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Saturday, May 28, 2011

Engine Musings

Its been a while since I posted about engines, but, as the engine room is coming together, more serious thought is being given. If I had to buy an engine now, it would be a BETA Marine engine. Reasons include the specific features for ease of maintenance, very desireable in a cruising boat. I have heard of a number of Westsail owners who repowered with Beta Marine engines. In fact Bud over at World Cruiser (Westsail support) recommends Beta Marine.

Beta Marine 60



  • Based on Kubota block.
  • Number of Cylinders : 4 
  • Bore and Stroke : 87 X 102.4mm 
  • Swept Volume : 2434cc / 148.5ci 
  • BHP @2700 r/min : 56 
  • Engine Net Weight : 287 kg / 631 lbs 
  • Reliable heat exchanger cooled, naturally aspirated, indirect injection diesel engine.
  • Cast iron cylinder head and block with a gear driven camshaft and sea water pump.
  • Three vortex combustion system for quiet running, excellent fuel consumption, and emission compliance in all countries.
  • Installation angles up to 15° maximum when static, and 25° when heeling.
  • Technodrive or PRM gearboxes. Output rotation is clockwise in ahead viewed from gearbox end
Handy Features:
  • Easy access oil removal hand pumps
  • Easy access raw water pump
  • Second alternator option

Parallel Hybrid Option

The Beta 60 has a parallel electric hybrid option available. Which is essentially a brush-less DC motor with belt drive that can be engaged/disengaged on the transmission output shaft. The DC motor is used to drive the prop shaft directly. Beta's hybrid approach seems to be no-nonsense, simple and easy.

Beta 25 with Hybrid option. The Beta 60 Hybrid would be similar.
While not as sophisticated as other parallel hybrids (which might be considered a good thing). The DC motor parts, used in many other non-marine applications are "off the shelf" and therefore readily available.

"Virtual" test fit of the Beta 60 Hybrid in the engine room. Just enough!

As much as the geek in me appreciates the "green" aspects of hybrid propulsion, I would not consider it for those "green" reasons alone. Especially for a boat the size and weight as that of the Westsail 42. What does make it more compelling is the fact that the electric drive can be reversed for power generation. By engaging the belt drive and running the engine in gear (as when you are motoring), you effectively have a compact DC generator. And, while sailing, you can "free wheel" generate via the propeller. Such a setup eliminates the need for a second diesel engine driven generator, saving space in the engine room.

8 comments:

Bill K said...

The free wheeling means that the transmission will not be hurt by letting the shaft spin ?

The reason I ask is that some transmissions you have to lock the shaft from turning such as in a twin engine vessel if you are running on one engine.

Bill Kelleher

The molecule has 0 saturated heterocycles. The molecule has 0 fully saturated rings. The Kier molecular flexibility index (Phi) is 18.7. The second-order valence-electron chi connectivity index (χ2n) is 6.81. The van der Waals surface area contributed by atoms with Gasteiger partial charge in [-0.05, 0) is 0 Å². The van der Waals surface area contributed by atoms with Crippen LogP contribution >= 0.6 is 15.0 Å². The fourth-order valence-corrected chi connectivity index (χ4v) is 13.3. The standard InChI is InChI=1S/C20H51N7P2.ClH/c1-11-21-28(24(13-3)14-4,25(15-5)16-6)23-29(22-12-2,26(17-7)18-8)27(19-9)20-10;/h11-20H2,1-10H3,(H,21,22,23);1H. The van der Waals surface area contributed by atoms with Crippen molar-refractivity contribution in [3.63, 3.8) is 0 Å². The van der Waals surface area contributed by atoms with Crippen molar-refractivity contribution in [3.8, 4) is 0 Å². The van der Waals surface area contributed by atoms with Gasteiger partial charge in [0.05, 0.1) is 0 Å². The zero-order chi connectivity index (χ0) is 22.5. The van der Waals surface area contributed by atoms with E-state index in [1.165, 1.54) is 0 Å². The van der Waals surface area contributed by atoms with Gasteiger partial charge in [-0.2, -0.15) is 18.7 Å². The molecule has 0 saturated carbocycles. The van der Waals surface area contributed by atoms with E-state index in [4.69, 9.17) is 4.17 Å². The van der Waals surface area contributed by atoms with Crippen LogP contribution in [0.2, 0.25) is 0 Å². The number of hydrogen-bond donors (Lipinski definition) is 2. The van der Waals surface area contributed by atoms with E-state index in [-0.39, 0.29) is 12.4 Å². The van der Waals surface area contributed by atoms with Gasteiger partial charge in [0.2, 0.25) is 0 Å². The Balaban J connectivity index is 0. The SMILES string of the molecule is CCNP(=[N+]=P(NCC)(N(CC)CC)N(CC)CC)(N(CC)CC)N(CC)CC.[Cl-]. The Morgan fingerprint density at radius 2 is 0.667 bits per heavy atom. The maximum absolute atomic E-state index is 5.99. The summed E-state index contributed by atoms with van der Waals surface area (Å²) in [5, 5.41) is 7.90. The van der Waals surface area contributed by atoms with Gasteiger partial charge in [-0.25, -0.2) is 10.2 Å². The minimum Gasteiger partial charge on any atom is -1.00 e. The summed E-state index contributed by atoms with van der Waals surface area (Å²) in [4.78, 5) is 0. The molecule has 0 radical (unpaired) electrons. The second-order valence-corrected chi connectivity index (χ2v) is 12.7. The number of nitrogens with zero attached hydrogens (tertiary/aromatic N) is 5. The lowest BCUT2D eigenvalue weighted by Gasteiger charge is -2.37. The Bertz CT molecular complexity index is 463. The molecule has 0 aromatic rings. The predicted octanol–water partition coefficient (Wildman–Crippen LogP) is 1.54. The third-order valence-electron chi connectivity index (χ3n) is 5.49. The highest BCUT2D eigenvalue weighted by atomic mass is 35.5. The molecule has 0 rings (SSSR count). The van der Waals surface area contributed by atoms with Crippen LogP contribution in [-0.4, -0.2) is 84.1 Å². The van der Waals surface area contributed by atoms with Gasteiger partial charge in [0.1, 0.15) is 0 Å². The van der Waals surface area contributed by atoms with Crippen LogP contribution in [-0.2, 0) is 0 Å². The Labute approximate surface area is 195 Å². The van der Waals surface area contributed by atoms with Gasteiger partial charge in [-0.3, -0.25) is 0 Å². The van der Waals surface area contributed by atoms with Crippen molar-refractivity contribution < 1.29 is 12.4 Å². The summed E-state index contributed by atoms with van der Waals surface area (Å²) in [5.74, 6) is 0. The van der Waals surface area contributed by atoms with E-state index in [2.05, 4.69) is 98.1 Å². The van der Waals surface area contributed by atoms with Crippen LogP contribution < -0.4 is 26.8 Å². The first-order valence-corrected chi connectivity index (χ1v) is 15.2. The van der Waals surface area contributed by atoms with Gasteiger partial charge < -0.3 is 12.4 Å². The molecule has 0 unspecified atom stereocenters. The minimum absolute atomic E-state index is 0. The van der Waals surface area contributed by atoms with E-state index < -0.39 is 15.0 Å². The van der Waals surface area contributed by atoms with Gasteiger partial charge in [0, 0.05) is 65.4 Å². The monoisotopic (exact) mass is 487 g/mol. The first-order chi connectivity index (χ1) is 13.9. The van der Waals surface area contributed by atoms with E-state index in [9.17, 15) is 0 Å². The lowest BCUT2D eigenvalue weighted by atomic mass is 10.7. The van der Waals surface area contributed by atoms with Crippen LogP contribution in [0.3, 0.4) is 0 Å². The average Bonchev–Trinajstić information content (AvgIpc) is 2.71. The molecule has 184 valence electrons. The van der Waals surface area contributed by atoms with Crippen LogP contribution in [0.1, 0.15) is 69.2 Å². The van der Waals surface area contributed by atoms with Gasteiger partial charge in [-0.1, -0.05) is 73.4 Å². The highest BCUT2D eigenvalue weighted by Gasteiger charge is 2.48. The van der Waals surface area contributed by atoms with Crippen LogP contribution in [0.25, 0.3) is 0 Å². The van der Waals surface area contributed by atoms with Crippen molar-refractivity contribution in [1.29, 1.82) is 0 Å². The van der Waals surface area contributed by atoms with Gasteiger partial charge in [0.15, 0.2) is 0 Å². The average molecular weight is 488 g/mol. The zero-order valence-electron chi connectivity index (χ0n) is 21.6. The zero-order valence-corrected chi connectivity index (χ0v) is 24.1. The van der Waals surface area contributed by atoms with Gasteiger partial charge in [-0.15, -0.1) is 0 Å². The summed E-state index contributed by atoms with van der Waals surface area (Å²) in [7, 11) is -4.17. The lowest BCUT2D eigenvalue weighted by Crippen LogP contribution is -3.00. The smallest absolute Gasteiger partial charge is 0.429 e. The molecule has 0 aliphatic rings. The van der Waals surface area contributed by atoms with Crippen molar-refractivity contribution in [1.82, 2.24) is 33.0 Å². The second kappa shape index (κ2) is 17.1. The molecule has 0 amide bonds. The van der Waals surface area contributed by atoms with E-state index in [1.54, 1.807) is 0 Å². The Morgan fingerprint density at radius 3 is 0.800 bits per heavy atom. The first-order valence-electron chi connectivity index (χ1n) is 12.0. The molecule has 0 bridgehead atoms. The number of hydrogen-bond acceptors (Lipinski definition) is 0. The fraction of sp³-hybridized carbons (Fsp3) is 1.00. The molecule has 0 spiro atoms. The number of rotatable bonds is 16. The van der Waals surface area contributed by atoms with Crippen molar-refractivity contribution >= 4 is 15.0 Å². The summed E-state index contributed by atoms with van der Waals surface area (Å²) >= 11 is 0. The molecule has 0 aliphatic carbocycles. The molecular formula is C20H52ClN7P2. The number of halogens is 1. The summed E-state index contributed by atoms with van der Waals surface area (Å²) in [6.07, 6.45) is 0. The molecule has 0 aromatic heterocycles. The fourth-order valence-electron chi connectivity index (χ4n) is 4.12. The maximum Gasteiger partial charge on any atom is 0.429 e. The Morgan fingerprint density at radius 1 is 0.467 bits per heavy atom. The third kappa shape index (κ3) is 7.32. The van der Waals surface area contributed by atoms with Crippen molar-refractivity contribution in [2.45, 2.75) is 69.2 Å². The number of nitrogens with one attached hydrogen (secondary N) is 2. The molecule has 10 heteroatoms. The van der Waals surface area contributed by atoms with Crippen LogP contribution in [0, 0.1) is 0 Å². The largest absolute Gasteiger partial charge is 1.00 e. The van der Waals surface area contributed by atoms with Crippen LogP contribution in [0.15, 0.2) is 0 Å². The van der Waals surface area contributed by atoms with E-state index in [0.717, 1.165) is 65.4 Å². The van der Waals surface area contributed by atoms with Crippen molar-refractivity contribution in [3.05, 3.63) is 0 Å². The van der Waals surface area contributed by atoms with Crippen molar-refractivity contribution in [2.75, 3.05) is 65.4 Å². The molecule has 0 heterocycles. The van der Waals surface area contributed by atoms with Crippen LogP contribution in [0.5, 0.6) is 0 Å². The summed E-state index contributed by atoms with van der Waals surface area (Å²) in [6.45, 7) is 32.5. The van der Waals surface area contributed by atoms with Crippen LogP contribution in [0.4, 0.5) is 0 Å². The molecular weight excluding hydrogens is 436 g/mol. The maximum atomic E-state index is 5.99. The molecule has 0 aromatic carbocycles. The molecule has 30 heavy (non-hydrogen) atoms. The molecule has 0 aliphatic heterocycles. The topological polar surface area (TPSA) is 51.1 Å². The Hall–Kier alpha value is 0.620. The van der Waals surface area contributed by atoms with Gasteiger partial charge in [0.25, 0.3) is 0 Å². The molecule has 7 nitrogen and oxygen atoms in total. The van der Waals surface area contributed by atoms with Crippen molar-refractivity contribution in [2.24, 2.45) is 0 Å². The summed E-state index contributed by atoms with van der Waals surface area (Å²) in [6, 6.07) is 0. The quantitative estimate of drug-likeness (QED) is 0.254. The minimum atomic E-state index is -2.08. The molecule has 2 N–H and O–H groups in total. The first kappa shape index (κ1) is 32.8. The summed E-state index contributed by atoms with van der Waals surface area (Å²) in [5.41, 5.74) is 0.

robert s said...

Bill, I believe 'yes'. When freewheeling, the transmission is in neutral, with just the output shaft spinning. I presume this is not bad for the transmission as the engine maker says there is no problem freewheeling.

Crew said...

Any thoughts by you or Beta Marine on which propeller would be a good fit with this design. My Perkins 108 is getting into its Senior years and needs to be retired. Plus it is underpowered for the W42.

CAH

The Incredible Hull said...

Hi Robert

The "power generation" aspect is interesting but as you are aware there is no free lunch. From our choice of boats we both like solid long keel traditional sailboats. Most of our "sailing time" while cruising (which from my experience will be shockingly limited) will involve trying to get the beast to move above 6Kts. Anything that slows the vessel is not a good thing.

robert s said...

Thanks Gerry,

I am under no illusion that hybrid power strictly for propulsion ALONE, on a boat like this will net any advantages. My guess is that, under electric drive, about 3/4 hull speed would be max.

But, if I can engage the hybrid "generator" while motoring/idling the diesel to charge batteries or run high loads, in place of what otherwise would be separate installed genset (and all the redundant cooling/fuel/exhaust systems that goes with a genset), that could make this setup attractive. Cost (both dollars and space) of engine+hybrid vs engine+genset still needs to be analyzed.

Tate said...

Robert,

I had a talk with a Beta dealer after looking into this for our boat, a W32. I found that the cost of the hybrid system was over double the cost of just the motor. I was a bit shocked that it was so high, but there you have it.

Tate

robert s said...

Thanks Tate, I got a price quote too and no they don't seem cheap. But compared to what? Just a thought here but, does cost $(BetaHybrid) >= $(Beta) + $(DC Genset) ? That is about the only comparison I can come up with.

Tate said...

Robert,

We never priced a genset. It just isn't in the cards for us as we are trying to go with the wind/solar option. (read: we're poor).

I thought the hybrid was really cool. If it is in the ballpark of the genset + repower I'd definitely go for it. Or maybe even if it was only 20% more than the genset + motor. How much is a genset btw?

Tate

Tate